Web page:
Japan auto show returns, playing catchup on EVs

The rebranded auto show in Tokyo makes a return this weekend, coinciding with China’s imminent surpassing of Japan as the world’s leading car exporter. Japanese automakers, including Toyota and Nissan, have faced challenges in the electric vehicle (EV) sector, resulting in a sluggish performance in the domestic EV market. Only 1.7 percent of cars sold in Japan in 2022 were electric, compared to approximately 15 percent in Western Europe, 5.3 percent in the United States, and almost 20 percent in China.

Toyota Motor President Koji Sato showcased new electric vehicle concepts at the Japan Mobility Show, but the country is well behind its rivals in the fast-growing market
Japanese companies, such as Suzuki and Toyota, ranked poorly in a Greenpeace evaluation of phasing out internal combustion engines. Toyota, the world’s largest carmaker by revenue, ranked third from the bottom, with less than one in 400 Toyotas sold being EVs. Japanese manufacturers have traditionally focused on hybrid vehicles, blending battery power with internal combustion engines, a field they pioneered with models like the Toyota Prius.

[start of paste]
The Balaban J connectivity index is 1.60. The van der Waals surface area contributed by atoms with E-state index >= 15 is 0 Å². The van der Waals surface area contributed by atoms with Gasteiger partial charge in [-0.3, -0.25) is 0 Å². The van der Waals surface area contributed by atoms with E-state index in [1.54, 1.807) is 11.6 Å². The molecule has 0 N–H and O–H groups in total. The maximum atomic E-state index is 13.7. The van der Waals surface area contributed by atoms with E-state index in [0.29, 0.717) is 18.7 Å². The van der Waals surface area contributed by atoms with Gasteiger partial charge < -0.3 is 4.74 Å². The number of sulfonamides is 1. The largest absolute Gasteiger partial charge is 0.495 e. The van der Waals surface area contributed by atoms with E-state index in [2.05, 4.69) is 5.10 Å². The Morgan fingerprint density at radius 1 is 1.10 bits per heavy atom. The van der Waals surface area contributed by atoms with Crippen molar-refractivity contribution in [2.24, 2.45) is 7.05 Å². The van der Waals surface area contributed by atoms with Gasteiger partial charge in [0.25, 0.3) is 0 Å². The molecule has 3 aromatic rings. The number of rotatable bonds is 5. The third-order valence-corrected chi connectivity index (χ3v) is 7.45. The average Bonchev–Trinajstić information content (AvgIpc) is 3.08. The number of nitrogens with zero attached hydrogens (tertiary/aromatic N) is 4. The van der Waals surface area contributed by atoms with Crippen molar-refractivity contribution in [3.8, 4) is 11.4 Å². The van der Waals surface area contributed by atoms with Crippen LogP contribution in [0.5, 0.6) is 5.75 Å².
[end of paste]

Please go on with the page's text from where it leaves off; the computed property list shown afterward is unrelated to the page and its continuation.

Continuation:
However, foreign EVs are gaining traction in the market, with Chinese automakers entering the scene even in Japan. This shift poses challenges for Japanese brands, which face criticisms of limited product offerings, weaker price competitiveness, and performance issues compared to their Chinese counterparts. Mitsubishi Motors, affected by challenges in the Chinese market, recently announced a production halt in China.



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Written by George Addo

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